Namibia prepares green hydrogen roadmap, awards McKinsey oil sector consultancy job

Mines and Energy Minister Tom Alweendo says Namibia is currently developing a roadmap to develop the country’s green hydrogen sector.

He added that the government will likely have a stake in green hydrogen projects like the mandate in petroleum licences issued.

"The state will have a share of the Hypen project. We are currently negotiating where the state can have a stake in the production of green hydrogen, as to what level, negotiations are still ongoing and we have not come to a point to know how much it will be yet," said Alweendo.

The Energy minister, however, could not clarify if the government’s proposed stake in the Hypen project will become standard practice for future projects.

“I cannot pinpoint yet if this will be standard practice, as it may differ,” he said. “For example, if someone says, '' I want to come and produce green hydrogen in your country, I will ensure that all electrolysis required for production will be manufactured locally. This means he is not only bringing green hydrogen but also another business that is more beneficial to the country. If I want a free carried interest or to incentivize investors to manufacture in the country, I will choose the latter because what we really want is the maximum output for the country.”

Alweendo noted that the government was not only concerned about its shareholding in the projects, but also economic benefits to be realised from their implementation.

“The benefits are not always in the revenue produced but also in the additional economic spin offs brought by the process, which even if they can't be quantified, the repel effect is greater than the carried interest. Shareholding is not always a good thing as one only gains if they make a profit, if no profits are yield shareholding does not mean much because the state is rewarded for the equity based on the profit made," Alweendo said.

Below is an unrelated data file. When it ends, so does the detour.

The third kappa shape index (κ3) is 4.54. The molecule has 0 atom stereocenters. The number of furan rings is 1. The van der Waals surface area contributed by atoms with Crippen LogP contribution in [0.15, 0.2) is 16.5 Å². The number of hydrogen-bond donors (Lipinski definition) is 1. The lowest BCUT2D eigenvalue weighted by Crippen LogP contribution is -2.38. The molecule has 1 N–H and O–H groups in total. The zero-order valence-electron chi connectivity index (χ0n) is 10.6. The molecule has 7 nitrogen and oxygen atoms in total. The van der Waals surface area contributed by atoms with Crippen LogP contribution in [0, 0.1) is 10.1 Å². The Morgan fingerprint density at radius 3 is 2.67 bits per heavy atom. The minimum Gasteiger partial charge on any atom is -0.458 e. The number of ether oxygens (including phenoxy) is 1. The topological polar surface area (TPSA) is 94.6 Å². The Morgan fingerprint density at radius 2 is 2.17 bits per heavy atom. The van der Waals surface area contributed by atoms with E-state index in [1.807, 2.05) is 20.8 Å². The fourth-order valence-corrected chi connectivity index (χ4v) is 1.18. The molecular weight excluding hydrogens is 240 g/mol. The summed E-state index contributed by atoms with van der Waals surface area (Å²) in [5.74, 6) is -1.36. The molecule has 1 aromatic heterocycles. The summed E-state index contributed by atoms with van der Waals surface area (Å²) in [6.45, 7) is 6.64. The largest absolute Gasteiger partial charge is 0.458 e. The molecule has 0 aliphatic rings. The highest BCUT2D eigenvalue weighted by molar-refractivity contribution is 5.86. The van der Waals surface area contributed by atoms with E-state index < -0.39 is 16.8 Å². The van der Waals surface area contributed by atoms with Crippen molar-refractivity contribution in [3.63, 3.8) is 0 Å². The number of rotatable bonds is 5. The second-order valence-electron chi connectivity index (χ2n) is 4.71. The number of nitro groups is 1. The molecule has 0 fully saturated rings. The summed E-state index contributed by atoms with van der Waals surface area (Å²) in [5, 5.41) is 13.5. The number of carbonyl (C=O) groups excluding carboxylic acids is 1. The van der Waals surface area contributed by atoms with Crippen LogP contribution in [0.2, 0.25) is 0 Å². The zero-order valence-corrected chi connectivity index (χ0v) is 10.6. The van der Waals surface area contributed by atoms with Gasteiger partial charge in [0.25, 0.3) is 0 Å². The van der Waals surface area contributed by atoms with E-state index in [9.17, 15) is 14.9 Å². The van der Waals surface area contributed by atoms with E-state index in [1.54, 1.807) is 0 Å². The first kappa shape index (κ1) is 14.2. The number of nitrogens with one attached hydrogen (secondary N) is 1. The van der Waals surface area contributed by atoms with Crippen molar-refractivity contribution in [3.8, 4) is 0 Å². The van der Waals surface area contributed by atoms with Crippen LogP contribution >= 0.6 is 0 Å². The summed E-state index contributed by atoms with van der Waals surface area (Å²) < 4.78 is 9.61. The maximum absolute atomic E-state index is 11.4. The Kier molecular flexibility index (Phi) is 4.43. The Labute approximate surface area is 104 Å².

Meanwhile, Namibia has awarded global consultancy firm, McKinsey & Company, a tender consultancy to develop a regulatory framework that looks at how the country’s oil and gas sector can be developed and regulated.

"What we are working on is how to govern a new industry, green hydrogen, which we know cannot be regulated in the same way that petroleum is. The green hydrogen strategy, a road map that looks at how hydrogen will be developed, is being worked on and is expected to be completed this year. Within that strategy, it will also state that in order for you to produce this, we will need to amend the Energy Act or create a separate Hydrogen Act, and the assessment is ongoing to decide whether a new law is required based on what it indicates," explained Alweendo.

This comes as the country has ambitions to be one of Africa's first green hydrogen export hubs. The government is banking on green hydrogen to attract more than US$6 billion in foreign direct investment (FDI) which is anticipated to generate annual revenues more than US$800 million, while also contributing to its much-anticipated Sovereign Wealth Fund.

Last week Hyphen Hydrogen Energy (Hyphen), the preferred bidder to implement the country’s first green hydrogen project, has expressed optimism that the Namibian government will sign off an agreement before the year ends.

On the oil front, the country’ oil discoveries off the coast of Namibia by two oil majors are likely in the billions of barrels, with production expected in four years.

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Last modified on Thursday, 08 September 2022 17:24

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